Nice people are everywhere

It’s pretty common on web sites for ex-pats in Taiwan to see a lot of complaints about the behavior of Taiwanese people. And actually I’ve seen some bad examples of this myself. But I’ve also seen plenty of examples of kind and considerate Taiwanese people.

Today we decided to go down to the Dajia Wharf park along the Keelung (Jilong) river. This is the area along the river in north Zhongshan district. It’s a fairly good distance from our house, but we decided to walk the whole way there. Unfortunately by the time we arrived, dark clouds had formed, lightning and thunder started up, and before we could actually do anything, it started pouring down rain. And we had also arrived pretty much unprepared for such an event.

We quickly walked across the field to the parking lot and huddled under a tree while Maggie tried to call a taxicab to come pick us up. (Normally it’s only a matter of going out to the street and lifting up your arm to get a taxi within a minute or too, but there weren’t any to be found in the park, and the traffic jam of cars trying to get out was probably preventing any from coming in.)

The rain was coming down hard enough that the tree was not providing a whole lot of cover. Just then a guy drove up and handed an umbrella out the window to us and then drove off even as we were thanking him profusely, just waving his hand out the window to us. Umbrellas are fairly inexpensive here, only about US$3 or so, but at such a time it was a most wonderful gift.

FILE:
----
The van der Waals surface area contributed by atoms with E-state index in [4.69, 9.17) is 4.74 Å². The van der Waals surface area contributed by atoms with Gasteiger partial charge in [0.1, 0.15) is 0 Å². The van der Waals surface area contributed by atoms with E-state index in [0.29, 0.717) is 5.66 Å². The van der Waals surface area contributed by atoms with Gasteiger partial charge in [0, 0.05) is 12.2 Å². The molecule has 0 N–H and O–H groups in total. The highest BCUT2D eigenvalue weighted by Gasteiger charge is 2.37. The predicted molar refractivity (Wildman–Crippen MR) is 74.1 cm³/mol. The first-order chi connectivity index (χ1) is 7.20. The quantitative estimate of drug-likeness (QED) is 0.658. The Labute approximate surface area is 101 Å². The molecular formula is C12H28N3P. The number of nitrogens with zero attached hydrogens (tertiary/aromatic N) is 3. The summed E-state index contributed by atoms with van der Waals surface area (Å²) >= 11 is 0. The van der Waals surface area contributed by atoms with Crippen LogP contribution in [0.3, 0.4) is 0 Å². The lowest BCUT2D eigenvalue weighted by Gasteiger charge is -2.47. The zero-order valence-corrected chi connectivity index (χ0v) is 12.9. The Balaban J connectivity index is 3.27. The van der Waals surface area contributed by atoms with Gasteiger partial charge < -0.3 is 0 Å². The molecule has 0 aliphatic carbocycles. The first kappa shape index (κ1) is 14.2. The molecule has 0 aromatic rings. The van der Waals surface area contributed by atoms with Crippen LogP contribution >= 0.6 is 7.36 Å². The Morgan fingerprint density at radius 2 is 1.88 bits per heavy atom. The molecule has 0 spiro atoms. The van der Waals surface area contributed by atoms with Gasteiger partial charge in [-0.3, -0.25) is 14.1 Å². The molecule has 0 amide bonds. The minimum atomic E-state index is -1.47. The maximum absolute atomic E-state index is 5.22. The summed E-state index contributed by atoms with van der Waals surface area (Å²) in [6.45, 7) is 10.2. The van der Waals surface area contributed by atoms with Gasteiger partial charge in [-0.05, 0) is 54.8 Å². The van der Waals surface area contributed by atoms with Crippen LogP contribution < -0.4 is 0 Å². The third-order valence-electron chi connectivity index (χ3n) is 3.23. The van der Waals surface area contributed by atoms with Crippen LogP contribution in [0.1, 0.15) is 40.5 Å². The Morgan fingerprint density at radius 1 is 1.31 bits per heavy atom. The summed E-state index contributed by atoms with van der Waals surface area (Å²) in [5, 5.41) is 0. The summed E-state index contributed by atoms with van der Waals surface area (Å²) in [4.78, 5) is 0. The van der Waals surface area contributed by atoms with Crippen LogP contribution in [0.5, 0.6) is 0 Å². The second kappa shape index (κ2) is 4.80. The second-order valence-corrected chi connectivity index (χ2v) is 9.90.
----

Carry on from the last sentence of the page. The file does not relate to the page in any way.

By this time, Maggie was having troubles with her cell phone, so since we had an umbrella, we started walking towards a main street where we were more likely to get a taxi. We had made it almost to the exit road when a small bus pulled up and opened the door for us. The bus regularly makes two stops in the park, but since it was raining, the driver was going around and picking up stranded pedestrians like us, and not just stopping at the designated bus stops.

The bus driver asked us (and each group of people he picked up) where we wanted to go. The bus route went near our home, and the bus driver offered to drop us off at the nearest intersection to our house, again not at an official bus stop, and even waited for the light to change before dropping us off so we wouldn’t need to stand in the rain long.

These may be simple gestures, but they certainly brightened our day in what otherwise would have been a miserable experience. Thanks to the donation of an umbrella, and a friendly and helpful bus driver, while we arrived home in soaked clothes, we were still happy that such kind people took time to help us out.

3 thoughts on “Nice people are everywhere”

  1. (agreeing with rosminah…)

    and you should post that on forumosa, if you haven’t already.

    i haven’t read that forum since i got back from taiwan (wow has it been 7 months already) but it always amused how petty some of the whines about taiwan/taiwanese are. there are incidents which i have encountered in barea or US that have been far worse, making wonder where those guys came from in the first place.

    (http://livejournal.com/users/scrungew00t)

  2. Out of the 30 years (non-contiguous) I have lived in Southern California (LA/OC) and about 3 years of living in Northern California (Peninsula/San Jose/East Bay), I can honestly say that people are generally nicer or at least more polite in NorCal from what I have observed. It could have been the people I have run into just had a very different upbringing.

    (http://livejournal.com/users/dotforward)

Leave a Reply

Your email address will not be published.